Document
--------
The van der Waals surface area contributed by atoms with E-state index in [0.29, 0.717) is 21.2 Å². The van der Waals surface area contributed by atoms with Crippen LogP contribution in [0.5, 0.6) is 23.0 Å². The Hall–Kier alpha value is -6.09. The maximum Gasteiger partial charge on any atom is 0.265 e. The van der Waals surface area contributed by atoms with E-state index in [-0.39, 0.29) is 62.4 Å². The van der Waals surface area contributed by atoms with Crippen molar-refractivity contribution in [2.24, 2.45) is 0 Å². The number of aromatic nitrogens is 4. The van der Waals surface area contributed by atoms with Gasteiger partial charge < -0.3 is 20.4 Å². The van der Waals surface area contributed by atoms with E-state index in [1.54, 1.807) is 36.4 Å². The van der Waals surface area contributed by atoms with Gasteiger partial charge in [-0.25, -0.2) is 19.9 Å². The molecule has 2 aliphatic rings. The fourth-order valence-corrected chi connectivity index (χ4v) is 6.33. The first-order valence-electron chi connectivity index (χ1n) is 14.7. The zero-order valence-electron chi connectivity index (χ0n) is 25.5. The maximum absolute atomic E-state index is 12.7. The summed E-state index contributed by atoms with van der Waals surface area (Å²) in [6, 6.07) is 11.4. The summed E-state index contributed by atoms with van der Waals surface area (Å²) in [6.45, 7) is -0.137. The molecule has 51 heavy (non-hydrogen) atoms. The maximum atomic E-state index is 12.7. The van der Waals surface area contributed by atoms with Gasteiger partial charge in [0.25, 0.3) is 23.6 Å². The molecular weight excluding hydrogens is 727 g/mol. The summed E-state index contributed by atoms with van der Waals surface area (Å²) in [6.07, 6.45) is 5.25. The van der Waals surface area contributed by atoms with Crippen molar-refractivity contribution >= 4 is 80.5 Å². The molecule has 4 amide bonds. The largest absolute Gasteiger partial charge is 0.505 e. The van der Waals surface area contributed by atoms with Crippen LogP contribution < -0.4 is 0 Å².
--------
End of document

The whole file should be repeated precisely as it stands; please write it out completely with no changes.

The van der Waals surface area contributed by atoms with E-state index in [0.29, 0.717) is 21.2 Å². The van der Waals surface area contributed by atoms with Crippen LogP contribution in [0.5, 0.6) is 23.0 Å². The Hall–Kier alpha value is -6.09. The maximum Gasteiger partial charge on any atom is 0.265 e. The van der Waals surface area contributed by atoms with E-state index in [-0.39, 0.29) is 62.4 Å². The van der Waals surface area contributed by atoms with Crippen molar-refractivity contribution in [2.24, 2.45) is 0 Å². The number of aromatic nitrogens is 4. The van der Waals surface area contributed by atoms with Gasteiger partial charge < -0.3 is 20.4 Å². The van der Waals surface area contributed by atoms with E-state index in [1.54, 1.807) is 36.4 Å². The van der Waals surface area contributed by atoms with Gasteiger partial charge in [-0.25, -0.2) is 19.9 Å². The molecule has 2 aliphatic rings. The fourth-order valence-corrected chi connectivity index (χ4v) is 6.33. The first-order valence-electron chi connectivity index (χ1n) is 14.7. The zero-order valence-electron chi connectivity index (χ0n) is 25.5. The maximum absolute atomic E-state index is 12.7. The summed E-state index contributed by atoms with van der Waals surface area (Å²) in [6, 6.07) is 11.4. The summed E-state index contributed by atoms with van der Waals surface area (Å²) in [6.45, 7) is -0.137. The molecule has 51 heavy (non-hydrogen) atoms. The maximum atomic E-state index is 12.7. The van der Waals surface area contributed by atoms with Gasteiger partial charge in [0.25, 0.3) is 23.6 Å². The molecular weight excluding hydrogens is 727 g/mol. The summed E-state index contributed by atoms with van der Waals surface area (Å²) in [6.07, 6.45) is 5.25. The van der Waals surface area contributed by atoms with Crippen molar-refractivity contribution >= 4 is 80.5 Å². The molecule has 4 amide bonds. The largest absolute Gasteiger partial charge is 0.505 e. The van der Waals surface area contributed by atoms with Crippen LogP contribution < -0.4 is 0 Å².